Tilt Mindsets

June 2, 2021

by Pam Boney
Mindsets are fundamental assumptions that people use to understand and interact with the world. These assumptions are important because they influence your behavior, even when you don’t explicitly know they are there. At Tilt, we discuss six mindsets that vary from more rigid or closed to more flexible and open: protective, competitive, integrative, adaptive, agile, and generative.

If you’ve heard the term “mindset” before, it was likely in the context of growth versus fixed mindsets. These simply reflect a person’s belief of the degree to which their attributes, such as personality, anxiety, and intelligence, are stable or changeable. This specific type of mindset has gained popularity, especially in an educational context, because of its demonstrated utility in improving outcomes. The Tilt mindsets are similar to growth and fixed mindsets because both types of mindsets are mental states that influence how people interact with the world, but they aren’t completely interchangeable concepts. The Tilt mindsets incorporate people’s ability to intentionally choose their mindset depending on the situation.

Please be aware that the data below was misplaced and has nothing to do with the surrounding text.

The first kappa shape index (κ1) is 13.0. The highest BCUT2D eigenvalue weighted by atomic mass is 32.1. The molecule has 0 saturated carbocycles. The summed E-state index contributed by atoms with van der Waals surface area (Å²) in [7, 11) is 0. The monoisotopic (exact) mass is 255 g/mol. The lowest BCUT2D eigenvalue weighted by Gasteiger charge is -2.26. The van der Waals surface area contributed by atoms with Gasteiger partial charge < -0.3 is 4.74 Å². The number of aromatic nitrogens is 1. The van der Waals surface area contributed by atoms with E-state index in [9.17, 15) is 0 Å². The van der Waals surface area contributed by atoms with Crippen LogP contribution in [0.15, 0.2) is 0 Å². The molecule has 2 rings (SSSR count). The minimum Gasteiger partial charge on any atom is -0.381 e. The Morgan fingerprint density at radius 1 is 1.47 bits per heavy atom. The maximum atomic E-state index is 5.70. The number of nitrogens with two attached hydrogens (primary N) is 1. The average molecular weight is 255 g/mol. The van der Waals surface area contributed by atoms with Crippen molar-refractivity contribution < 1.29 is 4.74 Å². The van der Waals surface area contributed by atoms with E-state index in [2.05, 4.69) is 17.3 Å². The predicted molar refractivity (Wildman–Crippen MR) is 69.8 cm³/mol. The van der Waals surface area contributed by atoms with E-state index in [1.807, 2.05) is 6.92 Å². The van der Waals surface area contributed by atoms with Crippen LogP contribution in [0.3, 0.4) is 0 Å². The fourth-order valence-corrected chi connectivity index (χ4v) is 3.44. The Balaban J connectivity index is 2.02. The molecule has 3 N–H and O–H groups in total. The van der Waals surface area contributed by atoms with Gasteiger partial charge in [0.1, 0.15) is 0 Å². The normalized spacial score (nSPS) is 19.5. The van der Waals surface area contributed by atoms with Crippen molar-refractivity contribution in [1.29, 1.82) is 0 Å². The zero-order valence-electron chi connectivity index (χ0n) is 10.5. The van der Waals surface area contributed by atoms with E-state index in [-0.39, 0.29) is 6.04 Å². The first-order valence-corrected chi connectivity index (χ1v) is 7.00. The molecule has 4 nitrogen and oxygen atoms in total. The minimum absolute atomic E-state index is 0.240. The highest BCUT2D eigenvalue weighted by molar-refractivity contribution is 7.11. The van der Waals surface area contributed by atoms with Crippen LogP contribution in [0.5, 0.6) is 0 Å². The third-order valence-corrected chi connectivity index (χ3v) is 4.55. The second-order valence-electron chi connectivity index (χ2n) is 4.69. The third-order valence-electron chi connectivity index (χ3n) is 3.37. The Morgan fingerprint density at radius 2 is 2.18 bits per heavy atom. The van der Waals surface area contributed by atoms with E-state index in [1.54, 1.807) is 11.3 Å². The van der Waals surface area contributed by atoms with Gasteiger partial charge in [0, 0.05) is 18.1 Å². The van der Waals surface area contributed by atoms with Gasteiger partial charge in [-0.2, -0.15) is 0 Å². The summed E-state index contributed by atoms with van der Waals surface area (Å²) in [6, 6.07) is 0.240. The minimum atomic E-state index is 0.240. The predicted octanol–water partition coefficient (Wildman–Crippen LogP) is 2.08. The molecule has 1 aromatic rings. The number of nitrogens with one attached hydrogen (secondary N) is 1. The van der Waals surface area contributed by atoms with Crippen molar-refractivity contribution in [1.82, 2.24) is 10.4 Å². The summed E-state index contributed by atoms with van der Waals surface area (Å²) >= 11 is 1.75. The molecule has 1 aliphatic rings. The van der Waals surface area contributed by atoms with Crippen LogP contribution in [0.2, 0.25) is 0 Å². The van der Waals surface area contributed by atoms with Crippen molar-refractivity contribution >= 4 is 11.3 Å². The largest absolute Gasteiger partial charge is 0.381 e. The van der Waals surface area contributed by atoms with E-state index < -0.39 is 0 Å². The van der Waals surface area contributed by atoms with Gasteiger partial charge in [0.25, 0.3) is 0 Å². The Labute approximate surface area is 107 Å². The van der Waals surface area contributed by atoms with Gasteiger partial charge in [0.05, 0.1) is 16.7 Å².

For example, the most rigid and closed Tilt mindset, protective, is similar to the fixed mindset in that both lead people to behave in an inflexible, defensive, or closed manner. But, someone can either have a protective mindset because they don’t believe they can change (a rigid mindset) OR because they believe that they can change and have chosen not to in that situation. Because there is an element of choice, unlike a fixed mindset, a protective mindset can be beneficial in certain situations. Contrast these two situations for example: Choosing to be protective for a detrimental reason, like stubbornly refusing to admit fault. Versus, choosing to use a protective mindset because a situation is potentially high-risk in their estimation and they should be closed. For example, someone who works in accounting could be purposefully rigid in cases where being more flexible could end up hurting the organization. Therefore, a rigid mindset could be based on a fixed mindset or the choice to be protective in a specific situation. Regardless of the reason, each of the six mindsets has different implications for people’s behaviors.